I entitled this polemical piece – or sermon, if you like – ‘ex africa semper aliquid novi’, thereby drawing attention to the hope that you may gain something new, some inspiration perhaps, hybridized as it may be, from what comes out of Africa. What does Africa have to offer on a matter as specific as university governance and the role of students?

In a recent edition of University World News, Sir Peter Scott, a distinguished higher education expert, reviewed research currently being done on the contribution of higher education to development and democracy in Africa.[3] He noted with great insight that it was inspiring that in Africa, as in much of the developing world, the question of democratization continued to be debated. Where experiences of both local and international authoritarianism  – be that non-democratic rule by a single party, the military or a ‘Big Man’, or the outside imposition of structural adjustment and austerity programmes through IMF or World Bank – are still part of the popular memory, the extension of the democratic space remains a key topic. Scott’s review is worth quoting at length:

“In the West the links between higher education and citizenship are typically addressed largely in rhetorical terms – at any rate, in the United States where great play is made of the role of a college education in forming the civic values of the republic; in Europe they are barely addressed at all.

There are two reasons for this contrast between the vitality and urgency of these issues in South Africa (and Africa at large) and the passivity and formality with which the same issues are addressed in many developed countries.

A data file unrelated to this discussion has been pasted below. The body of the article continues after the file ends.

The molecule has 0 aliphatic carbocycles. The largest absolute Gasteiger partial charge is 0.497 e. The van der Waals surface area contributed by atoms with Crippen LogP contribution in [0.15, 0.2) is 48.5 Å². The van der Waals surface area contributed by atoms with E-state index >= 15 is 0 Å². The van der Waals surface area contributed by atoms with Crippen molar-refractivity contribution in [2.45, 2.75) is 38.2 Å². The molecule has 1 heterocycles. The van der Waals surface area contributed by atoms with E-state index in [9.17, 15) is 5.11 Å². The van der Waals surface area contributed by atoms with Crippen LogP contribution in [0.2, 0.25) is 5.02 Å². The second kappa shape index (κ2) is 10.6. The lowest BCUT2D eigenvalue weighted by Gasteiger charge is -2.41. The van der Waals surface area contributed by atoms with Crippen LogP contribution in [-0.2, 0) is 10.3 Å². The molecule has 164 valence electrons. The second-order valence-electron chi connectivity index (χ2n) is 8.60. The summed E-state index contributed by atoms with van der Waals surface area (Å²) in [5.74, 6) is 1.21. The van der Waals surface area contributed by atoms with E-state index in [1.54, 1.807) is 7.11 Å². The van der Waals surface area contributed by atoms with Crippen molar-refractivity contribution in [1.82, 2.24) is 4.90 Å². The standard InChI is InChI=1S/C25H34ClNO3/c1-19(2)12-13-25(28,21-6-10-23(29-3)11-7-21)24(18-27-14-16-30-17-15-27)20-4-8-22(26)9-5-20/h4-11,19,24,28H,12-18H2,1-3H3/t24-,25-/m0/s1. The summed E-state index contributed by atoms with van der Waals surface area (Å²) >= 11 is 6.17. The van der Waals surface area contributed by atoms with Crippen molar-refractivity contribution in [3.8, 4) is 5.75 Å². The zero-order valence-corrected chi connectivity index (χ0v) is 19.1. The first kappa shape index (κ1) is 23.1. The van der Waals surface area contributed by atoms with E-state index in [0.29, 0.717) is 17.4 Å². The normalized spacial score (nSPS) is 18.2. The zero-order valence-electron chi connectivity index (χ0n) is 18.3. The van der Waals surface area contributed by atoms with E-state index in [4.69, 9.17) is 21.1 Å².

The first is that in these countries democracy is regarded as a completed project, a settled achievement of the 19th century finally consolidated after 1945 (or, in a case of frustrated development, after 1989 in central and eastern Europe). In Africa democracy remains a contested project, unfinished and incomplete.

In this respect the African perspective is much closer to global realities. Its emphasis on unfinished – and, therefore, urgent – business is in sharp contrast to the conservatism and complacency of the West.

But the second reason is that in the advanced West, much of which has been under the rule of right-wing parties for the past three decades, the role of higher education as an engine of market growth has taken priority over its potential for emancipation, whether of communities or of individuals. The decline of affirmative action in the United States, and the shallow and brittle political support for ‘widening participation’ in the United Kingdom, are examples of this retreat from democratic engagement in (and for) the academy.

In South Africa in particular the role played by higher education in promoting or frustrating participatory democracy, within the context of social equity and justice, remains a real – and raw – issue.” [4]

It is precisely the understanding that the democratization of state and society are unfinished, ongoing and urgent business, always and everywhere, and that higher education is not merely an engine for economic growth and competitiveness but that higher education provides a set of social institutions designed for socio-economic and socio-political emancipation as part of an ongoing enlightenment project, that prompted in Africa – but must do so fruitfully beyond this context – a serious re-consideration and analysis of the potential of universities to act as places for the development of democratic citizenship and more specifically, of how they would take on such role. This challenge was taken up by the Higher Education Research and Advocacy Network in Africa (HERANA) by means of a study of students’ political engagement on and off university campuses in Africa.